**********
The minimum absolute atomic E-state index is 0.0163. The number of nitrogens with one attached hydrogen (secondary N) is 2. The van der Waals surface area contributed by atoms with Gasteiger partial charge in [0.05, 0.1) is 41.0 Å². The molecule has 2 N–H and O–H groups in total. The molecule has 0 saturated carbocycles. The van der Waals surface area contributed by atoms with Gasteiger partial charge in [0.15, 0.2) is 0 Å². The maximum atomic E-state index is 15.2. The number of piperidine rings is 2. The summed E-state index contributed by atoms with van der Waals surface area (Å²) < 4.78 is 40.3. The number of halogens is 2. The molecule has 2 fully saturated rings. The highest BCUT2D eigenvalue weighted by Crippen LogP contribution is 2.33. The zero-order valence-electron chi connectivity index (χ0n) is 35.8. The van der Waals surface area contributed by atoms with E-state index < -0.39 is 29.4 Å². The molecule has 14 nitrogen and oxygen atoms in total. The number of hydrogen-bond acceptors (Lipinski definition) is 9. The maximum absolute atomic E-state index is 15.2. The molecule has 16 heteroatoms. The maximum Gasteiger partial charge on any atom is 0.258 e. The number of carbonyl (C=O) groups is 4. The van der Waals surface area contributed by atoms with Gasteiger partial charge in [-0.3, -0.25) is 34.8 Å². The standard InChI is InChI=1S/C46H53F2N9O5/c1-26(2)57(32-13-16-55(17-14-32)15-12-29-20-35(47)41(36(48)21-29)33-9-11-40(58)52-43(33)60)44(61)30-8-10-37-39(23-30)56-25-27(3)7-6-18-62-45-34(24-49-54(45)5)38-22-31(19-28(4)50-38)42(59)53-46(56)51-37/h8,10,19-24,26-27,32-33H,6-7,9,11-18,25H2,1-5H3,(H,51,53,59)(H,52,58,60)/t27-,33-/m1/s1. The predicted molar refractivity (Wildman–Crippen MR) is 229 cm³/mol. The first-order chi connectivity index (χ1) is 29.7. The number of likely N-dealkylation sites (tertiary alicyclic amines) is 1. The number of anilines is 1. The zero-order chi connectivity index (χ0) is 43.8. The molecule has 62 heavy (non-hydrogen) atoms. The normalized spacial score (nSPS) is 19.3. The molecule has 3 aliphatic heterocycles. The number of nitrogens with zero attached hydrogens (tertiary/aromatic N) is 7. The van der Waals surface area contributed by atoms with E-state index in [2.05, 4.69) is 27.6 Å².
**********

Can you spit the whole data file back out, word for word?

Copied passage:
The minimum absolute atomic E-state index is 0.0163. The number of nitrogens with one attached hydrogen (secondary N) is 2. The van der Waals surface area contributed by atoms with Gasteiger partial charge in [0.05, 0.1) is 41.0 Å². The molecule has 2 N–H and O–H groups in total. The molecule has 0 saturated carbocycles. The van der Waals surface area contributed by atoms with Gasteiger partial charge in [0.15, 0.2) is 0 Å². The maximum atomic E-state index is 15.2. The number of piperidine rings is 2. The summed E-state index contributed by atoms with van der Waals surface area (Å²) < 4.78 is 40.3. The number of halogens is 2. The molecule has 2 fully saturated rings. The highest BCUT2D eigenvalue weighted by Crippen LogP contribution is 2.33. The zero-order valence-electron chi connectivity index (χ0n) is 35.8. The van der Waals surface area contributed by atoms with E-state index < -0.39 is 29.4 Å². The molecule has 14 nitrogen and oxygen atoms in total. The number of hydrogen-bond acceptors (Lipinski definition) is 9. The maximum absolute atomic E-state index is 15.2. The molecule has 16 heteroatoms. The maximum Gasteiger partial charge on any atom is 0.258 e. The number of carbonyl (C=O) groups is 4. The van der Waals surface area contributed by atoms with Gasteiger partial charge in [-0.3, -0.25) is 34.8 Å². The standard InChI is InChI=1S/C46H53F2N9O5/c1-26(2)57(32-13-16-55(17-14-32)15-12-29-20-35(47)41(36(48)21-29)33-9-11-40(58)52-43(33)60)44(61)30-8-10-37-39(23-30)56-25-27(3)7-6-18-62-45-34(24-49-54(45)5)38-22-31(19-28(4)50-38)42(59)53-46(56)51-37/h8,10,19-24,26-27,32-33H,6-7,9,11-18,25H2,1-5H3,(H,51,53,59)(H,52,58,60)/t27-,33-/m1/s1. The predicted molar refractivity (Wildman–Crippen MR) is 229 cm³/mol. The first-order chi connectivity index (χ1) is 29.7. The number of likely N-dealkylation sites (tertiary alicyclic amines) is 1. The number of anilines is 1. The zero-order chi connectivity index (χ0) is 43.8. The molecule has 62 heavy (non-hydrogen) atoms. The normalized spacial score (nSPS) is 19.3. The molecule has 3 aliphatic heterocycles. The number of nitrogens with zero attached hydrogens (tertiary/aromatic N) is 7. The van der Waals surface area contributed by atoms with E-state index in [2.05, 4.69) is 27.6 Å².